It’s hard to top that macabre pub-crawl around Glasgow for drama, but Mina has plenty of other provocative historical material here to flesh out — including the transcripts of Manuel’s murder trial that took place the following year. During that trial, Manuel dismissed his own attorney, took up his own defense, and — get this! — called William Watt to the stand to testify about their boozy night together.
In “The Long Drop,” Mina wants to take her readers on another sort of night journey, deep into the dark and disordered mind of a psychopath (or two), as well as into the shadow lands where the grieving families of the murder victims find themselves exiled. Here, for instance, is a passage where Mina’s omniscient narrator enters into the mind of the father of another one of Manuel’s victims — a 17-year-old girl named Isabelle Cooke who never returned from a school dance. After his testimony at Manuel’s murder trial, Isabelle’s father feels cheapened by the easy empathy of some onlookers in the courtroom:
“Angry, he looks up and catches the eye of a woman. . . . She is weeping openly, tears coursing down her cheeks, her hands clutched together as if she is holding his dead daughter’s cold feet to warm them. . . .
“Mr. Cooke thinks of the weeping woman in the gallery. His unique desolation was all he had left of his Isabelle. Now the crying woman has taken that as well. He has been robbed again.”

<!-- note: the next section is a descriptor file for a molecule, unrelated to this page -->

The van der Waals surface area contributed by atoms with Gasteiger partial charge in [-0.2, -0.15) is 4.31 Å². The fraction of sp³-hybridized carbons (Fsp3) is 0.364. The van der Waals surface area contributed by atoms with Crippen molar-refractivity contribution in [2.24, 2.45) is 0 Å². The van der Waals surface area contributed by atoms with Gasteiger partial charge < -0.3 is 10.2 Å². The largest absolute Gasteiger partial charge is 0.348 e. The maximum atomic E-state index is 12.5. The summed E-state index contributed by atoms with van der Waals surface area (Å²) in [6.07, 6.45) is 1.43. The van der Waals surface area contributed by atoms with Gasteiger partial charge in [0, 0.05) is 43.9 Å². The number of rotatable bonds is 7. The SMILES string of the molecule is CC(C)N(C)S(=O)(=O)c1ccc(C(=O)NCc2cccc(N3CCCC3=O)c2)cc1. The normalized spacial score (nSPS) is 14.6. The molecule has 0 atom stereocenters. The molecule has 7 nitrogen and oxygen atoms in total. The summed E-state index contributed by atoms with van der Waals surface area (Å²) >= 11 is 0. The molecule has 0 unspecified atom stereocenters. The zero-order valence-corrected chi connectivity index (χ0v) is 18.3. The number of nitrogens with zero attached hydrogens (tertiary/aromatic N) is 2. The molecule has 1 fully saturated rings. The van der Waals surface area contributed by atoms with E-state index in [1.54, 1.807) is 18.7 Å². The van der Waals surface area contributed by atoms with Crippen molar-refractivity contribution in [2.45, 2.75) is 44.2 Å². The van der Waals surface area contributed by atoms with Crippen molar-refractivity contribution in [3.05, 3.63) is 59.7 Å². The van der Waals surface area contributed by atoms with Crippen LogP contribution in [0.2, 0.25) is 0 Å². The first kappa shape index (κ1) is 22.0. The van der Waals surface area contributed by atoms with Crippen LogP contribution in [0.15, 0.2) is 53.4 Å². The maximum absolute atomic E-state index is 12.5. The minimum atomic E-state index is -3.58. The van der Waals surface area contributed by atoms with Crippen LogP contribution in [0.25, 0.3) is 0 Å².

Even Glasgow, Mina’s signature setting, seems darker, more opaque in this novel. No doubt it’s all the soot, which is both a literal fact of life in the Glasgow of the late 1950s and a metaphor for the morally compromised atmosphere that blankets the area:
“Above the roofs every chimney belches black smoke. Rain drags smut down over the city like a mourning mantilla. Soon a Clean Air Act will outlaw coal-burning in town. Five square miles of the Victorian city will be ruled unfit for human habitation and torn down, redeveloped in concrete and glass and steel. . . . Later, the black, bedraggled survivors of this architectural cull will be sandblasted, their hard skin scoured off to reveal glittering yellow and burgundy sandstone. The exposed stone is porous though, it sucks in rain and splits when it freezes in the winter.”
As that description indicates, the narrator of “The Long Drop” sees far beyond the daily grime and grisly events of the late 1950s and, yet, mostly keeps mum, leaving readers to stumble with detectives through the fug of half-truths and lies that enshroud the story of Peter Manuel and his patsy or prey or possible partner in crime, William Watt. “The Long Drop” takes readers on a suspenseful tour into the past, through psyches and situations far grimmer than even those sooty Glasgow streets.
Maureen Corrigan, book critic for the NPR program “Fresh Air,” teaches literature at Georgetown University.
By Denise Mina
Little, Brown. 235 pp. $26